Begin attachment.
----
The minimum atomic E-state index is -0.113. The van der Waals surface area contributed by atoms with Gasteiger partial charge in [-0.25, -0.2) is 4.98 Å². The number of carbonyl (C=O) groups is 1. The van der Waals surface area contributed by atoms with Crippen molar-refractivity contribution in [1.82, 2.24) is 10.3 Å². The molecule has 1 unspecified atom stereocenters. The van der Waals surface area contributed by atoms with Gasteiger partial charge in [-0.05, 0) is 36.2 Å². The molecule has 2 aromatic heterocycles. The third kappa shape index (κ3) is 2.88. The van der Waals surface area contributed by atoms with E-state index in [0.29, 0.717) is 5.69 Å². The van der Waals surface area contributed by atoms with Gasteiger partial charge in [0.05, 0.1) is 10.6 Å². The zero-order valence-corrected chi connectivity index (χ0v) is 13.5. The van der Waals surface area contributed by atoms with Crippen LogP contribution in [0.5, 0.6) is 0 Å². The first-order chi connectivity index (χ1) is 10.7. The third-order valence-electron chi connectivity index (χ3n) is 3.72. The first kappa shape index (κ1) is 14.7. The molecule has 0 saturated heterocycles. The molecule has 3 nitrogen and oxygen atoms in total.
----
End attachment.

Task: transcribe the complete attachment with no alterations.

The minimum atomic E-state index is -0.113. The van der Waals surface area contributed by atoms with Gasteiger partial charge in [-0.25, -0.2) is 4.98 Å². The number of carbonyl (C=O) groups is 1. The van der Waals surface area contributed by atoms with Crippen molar-refractivity contribution in [1.82, 2.24) is 10.3 Å². The molecule has 1 unspecified atom stereocenters. The van der Waals surface area contributed by atoms with Gasteiger partial charge in [-0.05, 0) is 36.2 Å². The molecule has 2 aromatic heterocycles. The third kappa shape index (κ3) is 2.88. The van der Waals surface area contributed by atoms with E-state index in [0.29, 0.717) is 5.69 Å². The van der Waals surface area contributed by atoms with Gasteiger partial charge in [0.05, 0.1) is 10.6 Å². The zero-order valence-corrected chi connectivity index (χ0v) is 13.5. The van der Waals surface area contributed by atoms with Crippen LogP contribution in [0.5, 0.6) is 0 Å². The first-order chi connectivity index (χ1) is 10.7. The third-order valence-electron chi connectivity index (χ3n) is 3.72. The first kappa shape index (κ1) is 14.7. The molecule has 0 saturated heterocycles. The molecule has 3 nitrogen and oxygen atoms in total.